From the BlogMeet Ron


Dear friends,

Warmest greetings to you, this first week of the New Year.

A poem that for me speaks to what I feel we need in this world – calor humano is how we say it in Spanish. Human warmth. Kindness.

The recognition of of shared humanity, with tenderness.

“At the Corner Store” by Alison Luterman

It was a new old man behind the counter,
skinny, brown and eager.
He greeted me like a long lost daughter,
as if we both came from the same world,
someplace warmer and more gracious than this cold city.

I was thirsty and alone. Sick at heart, grief-soiled
and his face lit up as if I were his prodigal daughter

coming back to the freezer bins in front of the register
which were still and always filled
with the same old Cable Car ice-cream sandwiches and cheap frozen greens.
Back to the knobs of beef and packages of hotdogs,
these familiar shelves strung with potato chips and corn chips,
stacked-up beer boxes and immortal Jim Beam.

I lumbered to the case and bought my precious bottled water
and he returned my change, beaming
as if I were the bright new buds on the just-bursting-open cherry trees,
as if I were everything beautiful struggling to grow,
and he was blessing me as he handed me my dime

over the dirty counter and the plastic tub of red licorice whips.

This old man who didn’t speak English
beamed out love to me in the iron week after my mother’s death
so that when I emerged from his store

my whole cockeyed life—
what a beautiful failure!—
glowed gold like a sunset after rain.

Frustrated city dogs were yelping in their yards,
mad with passion behind their chain-linked fences,
and in the driveway of a peeling-paint house
a woman and a girl danced to contagious reggae.

Praise Allah! Jah! The Buddha! Kwan Yin,
Jesus, Mary and even jealous old Jehovah!

For eyes, hands of the divine, everywhere.

What’s so touching about this poem is that the poet was open to noticing the old man’s gentleness and love even during this tough time for her – she tells us this was an “iron week” for her following her mother’s death.

As we move forward in this New Year, perhaps we will all have our “iron weeks” or “iron months” ahead. Can we participate in the subtle conversations of intimacy and blessing like the one described in this poem?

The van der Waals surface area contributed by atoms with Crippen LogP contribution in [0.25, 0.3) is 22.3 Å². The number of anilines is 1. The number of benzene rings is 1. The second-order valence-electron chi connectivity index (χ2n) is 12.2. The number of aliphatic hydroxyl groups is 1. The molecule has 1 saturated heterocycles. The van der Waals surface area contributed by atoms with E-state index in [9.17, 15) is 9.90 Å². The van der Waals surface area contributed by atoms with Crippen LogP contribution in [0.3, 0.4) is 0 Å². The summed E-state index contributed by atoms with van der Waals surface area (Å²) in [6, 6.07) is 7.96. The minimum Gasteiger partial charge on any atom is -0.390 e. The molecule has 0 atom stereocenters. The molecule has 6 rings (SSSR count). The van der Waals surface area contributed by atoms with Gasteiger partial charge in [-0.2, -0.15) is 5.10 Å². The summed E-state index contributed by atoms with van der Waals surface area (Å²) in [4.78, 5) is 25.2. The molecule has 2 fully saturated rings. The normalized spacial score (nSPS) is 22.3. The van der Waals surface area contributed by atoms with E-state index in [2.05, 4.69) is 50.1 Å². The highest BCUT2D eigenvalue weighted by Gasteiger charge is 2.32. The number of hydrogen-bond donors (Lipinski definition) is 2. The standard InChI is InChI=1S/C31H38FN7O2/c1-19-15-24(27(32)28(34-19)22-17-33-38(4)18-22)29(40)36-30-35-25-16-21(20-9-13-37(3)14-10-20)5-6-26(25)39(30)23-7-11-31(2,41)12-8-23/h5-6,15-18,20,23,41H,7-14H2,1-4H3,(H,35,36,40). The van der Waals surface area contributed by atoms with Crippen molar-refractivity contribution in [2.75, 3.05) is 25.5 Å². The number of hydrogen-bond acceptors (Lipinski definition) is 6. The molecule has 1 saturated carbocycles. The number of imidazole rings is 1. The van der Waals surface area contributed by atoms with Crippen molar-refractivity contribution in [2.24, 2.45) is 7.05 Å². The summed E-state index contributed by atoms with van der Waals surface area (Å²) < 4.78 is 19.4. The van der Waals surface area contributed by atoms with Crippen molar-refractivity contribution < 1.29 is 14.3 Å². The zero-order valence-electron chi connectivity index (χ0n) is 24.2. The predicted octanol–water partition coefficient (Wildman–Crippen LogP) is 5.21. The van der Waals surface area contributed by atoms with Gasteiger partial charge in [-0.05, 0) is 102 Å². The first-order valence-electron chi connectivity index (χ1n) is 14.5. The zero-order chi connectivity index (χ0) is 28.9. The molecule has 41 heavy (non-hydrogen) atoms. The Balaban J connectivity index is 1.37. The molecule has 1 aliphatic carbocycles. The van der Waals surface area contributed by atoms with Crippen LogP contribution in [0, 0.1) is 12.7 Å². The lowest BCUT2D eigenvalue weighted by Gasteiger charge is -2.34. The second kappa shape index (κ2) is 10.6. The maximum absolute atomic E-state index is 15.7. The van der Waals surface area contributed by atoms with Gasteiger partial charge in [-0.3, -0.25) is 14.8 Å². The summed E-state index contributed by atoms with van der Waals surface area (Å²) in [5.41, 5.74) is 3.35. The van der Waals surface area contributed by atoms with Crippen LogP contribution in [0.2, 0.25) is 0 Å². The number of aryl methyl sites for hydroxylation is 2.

When we are caught in our own storyline, our dramas, it’s often difficult to accept love, especially from a stranger in an unexpected setting. I feel myself there in this corner store, taking in the subtle silent message of grace.

I know how this sudden taking in of good will and blessing allows one to see the world in that moment in a fresh way. 

She accepted that invitation right then and there from the old man who did not even speak the same language as she– and in that moment deeply appreciated the yelping dogs, the paint-peeling house, the reggae music — the imperfect world around her. 

Meditation offers us these moments of grace and blessing. We just have to be open to receive them like the poet did at the corner store; especially in silent exchanges under the radar of the monitoring ego.

And to discover the freshness and vitality of this world free from our social media freak outs and cynicism.

The North American author and photographer Eudora Welty wrote:

“My continuing passion is to part a curtain — that invisible veil of indifference that falls between us and that blinds us to each other’s presence, each others wonder, each others human plight.” 

Joy and ease and contentment truly provide the foundation of our spiritual life. Sure, we talk a lot about impermanence, discomfort, stress and despair, but I feel this is at the service of “each other’s wonder.” 

The Buddha talks a lot in the suttas about savoring the joy and contentment that come about from living a good life, meditating and practicing loving-kindness and compassion. 

But it can be a challenge to consciously open and truly, mindfully, savor joy and contentment, not simply consume it.

In his book “Liberating Intimacy,” Zen writer Peter Herschock talks about the fruit of the meditative path as intimacy. Meditation is not about me getting free or clear, but rather it’s about allowing intimacy to flow — such that, as the poet wrote above, she felt 

my whole cockeyed life—
what a beautiful failure!—
glowed gold like a sunset after rain.

Meditation invites us to dance with grace and ease in the coming days and months.

Accept the invitation.  Tom, Katina, Tutu and the kids

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